If you are sexually active or think that you have been exposed to a sexually transmitted infection/disease (STI/STD), it is important to get tested. Some common symptoms of STIs include unusual odor, discharge from the vagina or penis, burning during urination and sores on the genitals. However, many STIs do not cause any symptoms and it is possible to spread these diseases and infections without ever having symptoms.
While condoms and birth control may prevent pregnancy and some STIs, even if used consistently and correctly each and every time, they cannot provide 100% protection. Many STIs do not have any symptoms and can lead to health complications.
If you are considering having an abortion it is important to be tested before scheduling that procedure. According to the Department of Health and Human Services, having gonorrhea, chlamydia or bacterial vaginosis can increase a woman’s chance of having an infection after an abortion procedure. This is important because more than one million pregnant women are annually diagnosed with a sexually transmitted infection.
Choices offers cost free and confidential STD testing and treatment for both men and women. We can also give you information on specific infections and how they can affect your health, how to talk to your partner, and what you can do to make sure your relationship is healthy. Text or call today for a no cost, confidential appointment.
While most people are only concerned about unplanned pregnancy when sexually active, sexually transmitted infections are on the rise especially among young people ages 15-24. If you are sexually active, you are at risk for STI’s/STD’s.
- Affect both men and women
- Most often show no symptoms
- Can be transmitted even while using a condom or other types of birth control
Left Untreated STI’s can cause1
- Increased risk of giving or getting HIV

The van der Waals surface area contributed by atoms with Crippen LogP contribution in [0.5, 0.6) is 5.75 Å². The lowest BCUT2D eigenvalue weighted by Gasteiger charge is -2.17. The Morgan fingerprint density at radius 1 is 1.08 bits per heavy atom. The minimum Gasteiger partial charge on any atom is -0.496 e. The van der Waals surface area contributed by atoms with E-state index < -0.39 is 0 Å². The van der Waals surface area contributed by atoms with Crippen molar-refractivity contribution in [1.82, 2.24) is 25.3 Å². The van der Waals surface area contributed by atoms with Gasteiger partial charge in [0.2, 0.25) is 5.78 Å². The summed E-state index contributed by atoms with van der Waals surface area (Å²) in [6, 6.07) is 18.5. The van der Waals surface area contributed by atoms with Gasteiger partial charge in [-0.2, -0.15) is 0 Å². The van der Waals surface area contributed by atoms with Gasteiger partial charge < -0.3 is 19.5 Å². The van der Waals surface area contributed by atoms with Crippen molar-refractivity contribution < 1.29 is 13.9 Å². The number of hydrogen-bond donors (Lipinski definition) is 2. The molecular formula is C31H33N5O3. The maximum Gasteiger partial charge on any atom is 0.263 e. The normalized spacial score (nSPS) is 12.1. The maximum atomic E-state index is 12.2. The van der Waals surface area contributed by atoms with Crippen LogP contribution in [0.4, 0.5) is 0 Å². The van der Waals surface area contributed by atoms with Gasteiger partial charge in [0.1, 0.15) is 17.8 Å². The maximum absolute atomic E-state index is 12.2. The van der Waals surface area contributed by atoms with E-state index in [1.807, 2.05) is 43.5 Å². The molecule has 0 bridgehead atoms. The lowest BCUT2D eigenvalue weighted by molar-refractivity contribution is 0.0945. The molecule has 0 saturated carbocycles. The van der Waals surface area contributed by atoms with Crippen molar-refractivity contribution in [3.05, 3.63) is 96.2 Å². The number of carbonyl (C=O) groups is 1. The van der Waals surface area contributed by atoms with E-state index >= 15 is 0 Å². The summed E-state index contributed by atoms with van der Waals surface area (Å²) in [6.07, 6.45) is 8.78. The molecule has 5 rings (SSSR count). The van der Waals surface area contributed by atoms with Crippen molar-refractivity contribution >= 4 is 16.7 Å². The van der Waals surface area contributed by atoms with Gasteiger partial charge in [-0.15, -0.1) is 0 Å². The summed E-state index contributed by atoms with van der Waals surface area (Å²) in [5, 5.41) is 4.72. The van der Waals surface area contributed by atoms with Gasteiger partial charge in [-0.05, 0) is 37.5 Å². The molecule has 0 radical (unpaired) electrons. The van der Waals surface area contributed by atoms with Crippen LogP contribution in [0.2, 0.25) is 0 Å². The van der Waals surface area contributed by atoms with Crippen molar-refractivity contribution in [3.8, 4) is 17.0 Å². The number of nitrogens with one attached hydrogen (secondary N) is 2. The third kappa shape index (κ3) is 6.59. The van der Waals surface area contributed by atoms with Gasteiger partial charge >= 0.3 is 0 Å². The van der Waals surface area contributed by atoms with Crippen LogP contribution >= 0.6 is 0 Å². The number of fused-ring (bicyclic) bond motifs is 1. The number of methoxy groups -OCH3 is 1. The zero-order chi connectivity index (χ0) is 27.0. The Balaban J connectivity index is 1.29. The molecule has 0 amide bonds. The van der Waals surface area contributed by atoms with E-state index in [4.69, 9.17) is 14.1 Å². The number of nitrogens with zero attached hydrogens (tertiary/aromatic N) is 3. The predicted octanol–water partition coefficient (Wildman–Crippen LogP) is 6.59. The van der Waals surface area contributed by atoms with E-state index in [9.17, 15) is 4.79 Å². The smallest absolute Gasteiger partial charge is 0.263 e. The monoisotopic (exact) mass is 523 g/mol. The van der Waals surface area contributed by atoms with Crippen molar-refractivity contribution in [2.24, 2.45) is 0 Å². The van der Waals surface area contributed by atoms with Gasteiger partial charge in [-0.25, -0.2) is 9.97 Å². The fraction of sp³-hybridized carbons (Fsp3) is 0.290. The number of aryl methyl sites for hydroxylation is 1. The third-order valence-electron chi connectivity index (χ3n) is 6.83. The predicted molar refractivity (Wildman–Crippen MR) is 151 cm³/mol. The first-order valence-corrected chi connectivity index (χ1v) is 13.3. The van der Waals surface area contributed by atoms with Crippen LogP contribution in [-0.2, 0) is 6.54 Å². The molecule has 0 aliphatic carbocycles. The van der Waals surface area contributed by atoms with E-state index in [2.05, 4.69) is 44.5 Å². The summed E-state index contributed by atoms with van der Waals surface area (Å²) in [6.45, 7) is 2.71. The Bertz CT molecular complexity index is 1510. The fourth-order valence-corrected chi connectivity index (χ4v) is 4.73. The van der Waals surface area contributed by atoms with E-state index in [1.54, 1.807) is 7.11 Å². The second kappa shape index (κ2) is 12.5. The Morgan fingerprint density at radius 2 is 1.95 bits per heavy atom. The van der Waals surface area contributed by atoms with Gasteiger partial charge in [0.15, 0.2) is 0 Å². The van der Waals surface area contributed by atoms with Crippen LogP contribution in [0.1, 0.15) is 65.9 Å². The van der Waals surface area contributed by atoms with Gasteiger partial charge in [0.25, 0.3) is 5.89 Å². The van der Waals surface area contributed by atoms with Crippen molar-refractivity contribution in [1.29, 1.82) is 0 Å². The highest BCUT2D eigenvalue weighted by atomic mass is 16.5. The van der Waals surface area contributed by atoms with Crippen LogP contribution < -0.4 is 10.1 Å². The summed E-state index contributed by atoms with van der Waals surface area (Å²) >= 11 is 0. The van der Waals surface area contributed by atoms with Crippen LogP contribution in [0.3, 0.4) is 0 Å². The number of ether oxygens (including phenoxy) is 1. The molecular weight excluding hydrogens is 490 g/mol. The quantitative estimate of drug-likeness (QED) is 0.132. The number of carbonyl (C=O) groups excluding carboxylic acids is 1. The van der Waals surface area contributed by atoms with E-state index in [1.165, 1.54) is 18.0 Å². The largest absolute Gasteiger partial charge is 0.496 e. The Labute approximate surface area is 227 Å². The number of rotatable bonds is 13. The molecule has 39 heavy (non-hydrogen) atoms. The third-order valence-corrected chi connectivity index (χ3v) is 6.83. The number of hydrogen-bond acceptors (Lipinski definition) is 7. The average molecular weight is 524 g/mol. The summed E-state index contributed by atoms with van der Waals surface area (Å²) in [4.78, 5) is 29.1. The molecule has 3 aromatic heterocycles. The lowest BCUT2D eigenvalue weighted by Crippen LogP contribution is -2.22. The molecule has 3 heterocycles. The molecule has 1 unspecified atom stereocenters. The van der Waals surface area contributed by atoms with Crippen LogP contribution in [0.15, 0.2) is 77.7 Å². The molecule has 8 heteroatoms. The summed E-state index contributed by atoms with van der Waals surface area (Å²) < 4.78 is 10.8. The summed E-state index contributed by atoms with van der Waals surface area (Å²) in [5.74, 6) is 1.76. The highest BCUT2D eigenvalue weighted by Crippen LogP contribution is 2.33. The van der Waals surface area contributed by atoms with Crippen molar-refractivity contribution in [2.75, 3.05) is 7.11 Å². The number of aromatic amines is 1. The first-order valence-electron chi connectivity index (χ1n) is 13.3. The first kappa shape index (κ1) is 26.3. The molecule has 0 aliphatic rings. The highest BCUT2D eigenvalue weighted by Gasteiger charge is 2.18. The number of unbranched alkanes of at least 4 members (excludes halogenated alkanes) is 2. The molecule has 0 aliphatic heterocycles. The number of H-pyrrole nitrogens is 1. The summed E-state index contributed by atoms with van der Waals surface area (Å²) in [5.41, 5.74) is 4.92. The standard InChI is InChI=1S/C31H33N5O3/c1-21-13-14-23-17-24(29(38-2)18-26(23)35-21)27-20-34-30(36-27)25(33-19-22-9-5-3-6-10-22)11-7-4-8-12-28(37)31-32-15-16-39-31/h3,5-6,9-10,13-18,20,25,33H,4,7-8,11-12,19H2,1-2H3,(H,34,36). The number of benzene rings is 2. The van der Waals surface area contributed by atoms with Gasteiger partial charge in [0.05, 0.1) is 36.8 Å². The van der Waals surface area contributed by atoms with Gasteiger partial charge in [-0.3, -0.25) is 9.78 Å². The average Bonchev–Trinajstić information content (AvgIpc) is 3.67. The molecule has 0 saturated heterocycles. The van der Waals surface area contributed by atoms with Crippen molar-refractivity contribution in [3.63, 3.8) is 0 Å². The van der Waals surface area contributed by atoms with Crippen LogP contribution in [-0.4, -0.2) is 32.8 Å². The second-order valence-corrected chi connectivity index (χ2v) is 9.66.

- Long term pelvic/abdominal pain
- Inability to get pregnant or pregnancy complications
Who should get tested?2
The CDC recommends the following testing guidelines
- All adults and adolescents from ages 13 to 64 should be tested at least once for HIV.
- All sexually active women younger than 25 years should be tested for gonorrhea and chlamydia every year. Women 25 years and older with risk factors such as new or multiple sex partners or a sex partner who has an STI should also be tested for gonorrhea and chlamydia every year.
- All pregnant women should be tested for syphilis, HIV, and hepatitis B starting early in pregnancy. At-risk pregnant women should also be tested for chlamydia and gonorrhea starting early in pregnancy. Testing should be repeated as needed to protect the health of mothers and their infants.
- All sexually active gay and bisexual men should be tested at least once a year for syphilis, chlamydia, and gonorrhea. Those who have multiple or anonymous partners should be tested more frequently for STDs (i.e., at 3- to 6-month intervals).
- Sexually active gay and bisexual men may benefit from more frequent HIV testing (e.g., every 3 to 6 months).
- Anyone who has unsafe sex or shares injection drug equipment should get tested for HIV at least once a year.